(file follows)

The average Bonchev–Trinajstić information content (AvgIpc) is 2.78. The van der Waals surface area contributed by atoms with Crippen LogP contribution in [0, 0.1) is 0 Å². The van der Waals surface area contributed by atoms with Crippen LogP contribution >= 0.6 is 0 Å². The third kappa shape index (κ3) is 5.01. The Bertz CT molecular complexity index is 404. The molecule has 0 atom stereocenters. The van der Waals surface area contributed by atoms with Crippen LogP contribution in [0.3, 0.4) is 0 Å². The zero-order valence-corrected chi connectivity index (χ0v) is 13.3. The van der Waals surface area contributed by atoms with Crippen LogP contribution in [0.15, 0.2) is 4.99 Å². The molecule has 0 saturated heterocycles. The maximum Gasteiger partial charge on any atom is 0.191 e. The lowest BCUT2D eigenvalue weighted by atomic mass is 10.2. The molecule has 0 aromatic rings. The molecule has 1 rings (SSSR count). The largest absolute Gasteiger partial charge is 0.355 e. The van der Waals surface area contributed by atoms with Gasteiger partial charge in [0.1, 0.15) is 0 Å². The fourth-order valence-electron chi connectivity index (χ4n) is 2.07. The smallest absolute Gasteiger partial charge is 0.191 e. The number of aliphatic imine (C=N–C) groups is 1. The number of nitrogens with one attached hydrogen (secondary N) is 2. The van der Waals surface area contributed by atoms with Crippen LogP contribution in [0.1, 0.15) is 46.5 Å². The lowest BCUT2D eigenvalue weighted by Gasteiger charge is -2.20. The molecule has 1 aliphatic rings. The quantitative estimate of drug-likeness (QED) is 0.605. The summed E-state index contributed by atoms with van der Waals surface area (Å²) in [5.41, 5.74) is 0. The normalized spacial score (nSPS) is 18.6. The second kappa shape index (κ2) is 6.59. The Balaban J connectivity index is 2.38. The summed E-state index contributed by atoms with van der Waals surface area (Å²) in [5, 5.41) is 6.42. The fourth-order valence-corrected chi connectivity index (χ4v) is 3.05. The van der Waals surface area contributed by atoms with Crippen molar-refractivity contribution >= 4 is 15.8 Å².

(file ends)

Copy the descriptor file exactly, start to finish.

The average Bonchev–Trinajstić information content (AvgIpc) is 2.78. The van der Waals surface area contributed by atoms with Crippen LogP contribution in [0, 0.1) is 0 Å². The van der Waals surface area contributed by atoms with Crippen LogP contribution >= 0.6 is 0 Å². The third kappa shape index (κ3) is 5.01. The Bertz CT molecular complexity index is 404. The molecule has 0 atom stereocenters. The van der Waals surface area contributed by atoms with Crippen LogP contribution in [0.3, 0.4) is 0 Å². The zero-order valence-corrected chi connectivity index (χ0v) is 13.3. The van der Waals surface area contributed by atoms with Crippen LogP contribution in [0.15, 0.2) is 4.99 Å². The molecule has 0 saturated heterocycles. The maximum Gasteiger partial charge on any atom is 0.191 e. The lowest BCUT2D eigenvalue weighted by atomic mass is 10.2. The molecule has 0 aromatic rings. The molecule has 1 rings (SSSR count). The largest absolute Gasteiger partial charge is 0.355 e. The van der Waals surface area contributed by atoms with Gasteiger partial charge in [0.1, 0.15) is 0 Å². The fourth-order valence-electron chi connectivity index (χ4n) is 2.07. The smallest absolute Gasteiger partial charge is 0.191 e. The number of aliphatic imine (C=N–C) groups is 1. The number of nitrogens with one attached hydrogen (secondary N) is 2. The van der Waals surface area contributed by atoms with Crippen LogP contribution in [0.1, 0.15) is 46.5 Å². The lowest BCUT2D eigenvalue weighted by Gasteiger charge is -2.20. The molecule has 1 aliphatic rings. The quantitative estimate of drug-likeness (QED) is 0.605. The summed E-state index contributed by atoms with van der Waals surface area (Å²) in [5.41, 5.74) is 0. The normalized spacial score (nSPS) is 18.6. The second kappa shape index (κ2) is 6.59. The Balaban J connectivity index is 2.38. The summed E-state index contributed by atoms with van der Waals surface area (Å²) in [5, 5.41) is 6.42. The fourth-order valence-corrected chi connectivity index (χ4v) is 3.05. The van der Waals surface area contributed by atoms with Crippen molar-refractivity contribution >= 4 is 15.8 Å².